Image of UK parliament building signifying the ICO levying fines for spam and data breaches
ICO Flexes Its Muscles with 69% Increase in Fines for Spam and Data Breaches

ICO Flexes Its Muscles with 69% Increase in Fines for Spam and Data Breaches

The Information Commissioner’s Office (ICO) has fined 104 companies and organizations a total of £8.7 million for failures in data security and anti-spam regulations since August 2015. The ICO has the power to fine companies up to £500,000 for spam and data breaches and they are increasingly active in their efforts to reduce offences. 2017 witnessed an annual rise in fines of nearly 69 percent, from £2.9 to £4.9 million.

When the EU General Data Protection Regulation (GDPR) comes into effect on May 25th, the ICO’s powers will be bolstered further, with the maximum monetary penalty increasing to 20 million Euros or 4 percent of global turnover, whichever is the greater.

Nearly half of all fines for spam phone calls

The ICO fines data, collated by The SMS Works, revealed that nuisance phones calls attracted 33 separate fines, accounting for 46 percent (£4,017,000) of all fines issued since August 2015.

Millions of consumers have been pestered by calls at their homes, made possible by automated dialing systems that enable unscrupulous companies to invade people’s lives without human intervention.

One of many notable nuisance call fines was handed out to Keurboom Communications in May 2017. They were fined £400,000 (close to the maximum £500,000), for making an incredible 99.5 million phone calls to people at home.

Commenting on the case, Steve Eckersley Head of Enforcement at the ICO said, “These calls have now stopped but our work has not. We’ll continue to track down companies that blight people’s lives with nuisance calls, texts and emails.”

Email spammers getting off lightly

While the average penalty for SMS spam is £108,000, email spammers have been treated far more leniently, with the average fine for email breaches standing at a more modest £40,000.

Furthermore, email breachers are also being punished far less frequently, with just 7 fines issued since August 2015, compared to 23 for SMS spam. Fines for email spam totaled just £241,250 compared to SMS spam which stands at £1,539,500.

Data breaches attract the highest number of fines

Forty-one companies and organizations have been fined for data breaches since August 2015. This accounted for 34 percent (£2,996,501) of all fines.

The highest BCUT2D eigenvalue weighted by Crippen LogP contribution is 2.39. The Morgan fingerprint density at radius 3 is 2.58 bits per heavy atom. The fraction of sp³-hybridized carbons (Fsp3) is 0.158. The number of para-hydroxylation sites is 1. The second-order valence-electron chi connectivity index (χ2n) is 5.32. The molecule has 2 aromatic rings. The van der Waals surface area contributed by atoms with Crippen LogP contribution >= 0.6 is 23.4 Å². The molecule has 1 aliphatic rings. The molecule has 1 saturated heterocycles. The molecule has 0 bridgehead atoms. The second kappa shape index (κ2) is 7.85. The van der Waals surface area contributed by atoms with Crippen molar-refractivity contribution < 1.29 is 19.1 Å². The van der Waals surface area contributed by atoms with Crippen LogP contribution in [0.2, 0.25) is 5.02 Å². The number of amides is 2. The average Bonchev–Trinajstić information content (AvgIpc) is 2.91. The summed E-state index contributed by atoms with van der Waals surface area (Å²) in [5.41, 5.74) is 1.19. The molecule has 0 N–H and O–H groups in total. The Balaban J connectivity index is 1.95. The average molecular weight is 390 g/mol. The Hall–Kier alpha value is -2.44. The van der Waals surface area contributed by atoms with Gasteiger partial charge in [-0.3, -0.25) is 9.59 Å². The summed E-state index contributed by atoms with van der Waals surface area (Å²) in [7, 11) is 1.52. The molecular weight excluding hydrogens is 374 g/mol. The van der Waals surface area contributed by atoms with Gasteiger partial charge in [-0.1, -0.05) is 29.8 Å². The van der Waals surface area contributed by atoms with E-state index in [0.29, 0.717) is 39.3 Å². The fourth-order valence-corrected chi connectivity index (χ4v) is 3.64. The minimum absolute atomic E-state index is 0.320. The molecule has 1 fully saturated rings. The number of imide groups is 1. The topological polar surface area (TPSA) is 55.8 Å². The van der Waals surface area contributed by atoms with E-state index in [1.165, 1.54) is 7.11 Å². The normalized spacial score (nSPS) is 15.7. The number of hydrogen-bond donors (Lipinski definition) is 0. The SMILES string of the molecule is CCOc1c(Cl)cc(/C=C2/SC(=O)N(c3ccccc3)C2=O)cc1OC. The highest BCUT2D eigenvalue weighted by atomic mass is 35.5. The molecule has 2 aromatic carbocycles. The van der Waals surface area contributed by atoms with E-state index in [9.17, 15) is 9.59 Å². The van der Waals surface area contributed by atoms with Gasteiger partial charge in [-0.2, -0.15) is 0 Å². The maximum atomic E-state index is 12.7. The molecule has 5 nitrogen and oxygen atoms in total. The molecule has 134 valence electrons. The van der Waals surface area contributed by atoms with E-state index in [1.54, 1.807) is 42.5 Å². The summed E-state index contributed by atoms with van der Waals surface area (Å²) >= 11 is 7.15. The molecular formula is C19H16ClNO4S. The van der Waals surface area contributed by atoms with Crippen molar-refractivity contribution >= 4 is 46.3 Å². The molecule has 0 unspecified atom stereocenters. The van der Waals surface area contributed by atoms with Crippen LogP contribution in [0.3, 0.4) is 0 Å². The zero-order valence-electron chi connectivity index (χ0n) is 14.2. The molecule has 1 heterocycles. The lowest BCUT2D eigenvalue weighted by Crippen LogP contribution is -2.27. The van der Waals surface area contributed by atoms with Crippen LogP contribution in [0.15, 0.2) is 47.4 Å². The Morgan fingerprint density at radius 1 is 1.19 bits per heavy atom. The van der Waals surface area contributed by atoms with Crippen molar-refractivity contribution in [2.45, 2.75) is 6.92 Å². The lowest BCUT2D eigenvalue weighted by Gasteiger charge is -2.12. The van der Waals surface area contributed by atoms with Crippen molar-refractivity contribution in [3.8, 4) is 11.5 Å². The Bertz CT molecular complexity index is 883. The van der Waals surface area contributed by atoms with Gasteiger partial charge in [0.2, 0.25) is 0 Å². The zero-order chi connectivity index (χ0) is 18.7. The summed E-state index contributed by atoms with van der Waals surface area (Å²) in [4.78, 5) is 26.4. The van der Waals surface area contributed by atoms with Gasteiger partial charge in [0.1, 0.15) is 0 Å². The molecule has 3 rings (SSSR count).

Telecommunication giants in particular have been found to have inadequate data security measures in place. As well as the recently reported £400,000 fine handed to Carphone Warehouse, TalkTalk Telecom was also found to have been open to cyber attack.

In October 2016, they were also presented with a £400,000 fine for security failings that allowed cyber criminals to download the personal details of 155,959 customers and the bank details of 15,656.

Elizabeth Denham, Information Commissioner said, “TalkTalk’s failure to implement the most basic cyber security measures allowed hackers to penetrate TalkTalk’s systems with ease.”

Financial services firms awarded largest number of fines

Twenty three percent of all fines were handed out to the financial service sector, more than double the number of the second most fined sector.

Charities were surprisingly second in the hall of shame, attracting 10.5 percent of fines. For charities, the fines were mainly for data breaches where they had been sharing donor data with other organizations, without obtaining the correct consent.

The practice of ‘data enriching’, where donors can be profiled more accurately by combining information from multiple sources is likely to become more problematic when GDPR comes into effect.

A grim future for data breachers

Companies that are thinking of breaking the rules will find little room for maneuver in a post GDPR world.

The fines data should act as a wake-up call to all companies and organizations that process and handle consumer data. The clock is ticking and companies that haven’t done so already, need to urgently address data security before the May deadline.

All fines data was released by the ICO and compiled by SMS API provider, The SMS Works.